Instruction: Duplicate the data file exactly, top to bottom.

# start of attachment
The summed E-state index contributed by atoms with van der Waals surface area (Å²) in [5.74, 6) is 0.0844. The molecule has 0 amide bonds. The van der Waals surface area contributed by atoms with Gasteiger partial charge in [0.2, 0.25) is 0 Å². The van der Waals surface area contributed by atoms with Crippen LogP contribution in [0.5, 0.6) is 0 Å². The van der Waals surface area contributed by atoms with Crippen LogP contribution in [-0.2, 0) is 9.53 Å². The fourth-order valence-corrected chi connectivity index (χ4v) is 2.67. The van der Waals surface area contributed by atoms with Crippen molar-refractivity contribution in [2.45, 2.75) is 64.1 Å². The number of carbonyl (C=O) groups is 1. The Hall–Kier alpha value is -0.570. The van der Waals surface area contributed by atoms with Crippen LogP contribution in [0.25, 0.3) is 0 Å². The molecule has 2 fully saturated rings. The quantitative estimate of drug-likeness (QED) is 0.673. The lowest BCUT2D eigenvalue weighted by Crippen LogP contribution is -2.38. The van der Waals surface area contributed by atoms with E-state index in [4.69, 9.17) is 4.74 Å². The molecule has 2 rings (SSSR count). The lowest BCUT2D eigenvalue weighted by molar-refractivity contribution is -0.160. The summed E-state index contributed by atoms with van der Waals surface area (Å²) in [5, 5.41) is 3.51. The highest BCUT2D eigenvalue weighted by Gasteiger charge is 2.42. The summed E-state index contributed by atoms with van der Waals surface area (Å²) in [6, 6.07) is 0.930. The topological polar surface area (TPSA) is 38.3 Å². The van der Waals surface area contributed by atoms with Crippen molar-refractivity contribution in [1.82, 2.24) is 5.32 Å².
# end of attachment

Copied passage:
The summed E-state index contributed by atoms with van der Waals surface area (Å²) in [5.74, 6) is 0.0844. The molecule has 0 amide bonds. The van der Waals surface area contributed by atoms with Gasteiger partial charge in [0.2, 0.25) is 0 Å². The van der Waals surface area contributed by atoms with Crippen LogP contribution in [0.5, 0.6) is 0 Å². The van der Waals surface area contributed by atoms with Crippen LogP contribution in [-0.2, 0) is 9.53 Å². The fourth-order valence-corrected chi connectivity index (χ4v) is 2.67. The van der Waals surface area contributed by atoms with Crippen molar-refractivity contribution in [2.45, 2.75) is 64.1 Å². The number of carbonyl (C=O) groups is 1. The Hall–Kier alpha value is -0.570. The van der Waals surface area contributed by atoms with Crippen LogP contribution in [0.25, 0.3) is 0 Å². The molecule has 2 fully saturated rings. The quantitative estimate of drug-likeness (QED) is 0.673. The lowest BCUT2D eigenvalue weighted by Crippen LogP contribution is -2.38. The van der Waals surface area contributed by atoms with E-state index in [4.69, 9.17) is 4.74 Å². The molecule has 2 rings (SSSR count). The lowest BCUT2D eigenvalue weighted by molar-refractivity contribution is -0.160. The summed E-state index contributed by atoms with van der Waals surface area (Å²) in [5, 5.41) is 3.51. The highest BCUT2D eigenvalue weighted by Gasteiger charge is 2.42. The summed E-state index contributed by atoms with van der Waals surface area (Å²) in [6, 6.07) is 0.930. The topological polar surface area (TPSA) is 38.3 Å². The van der Waals surface area contributed by atoms with Crippen molar-refractivity contribution in [1.82, 2.24) is 5.32 Å².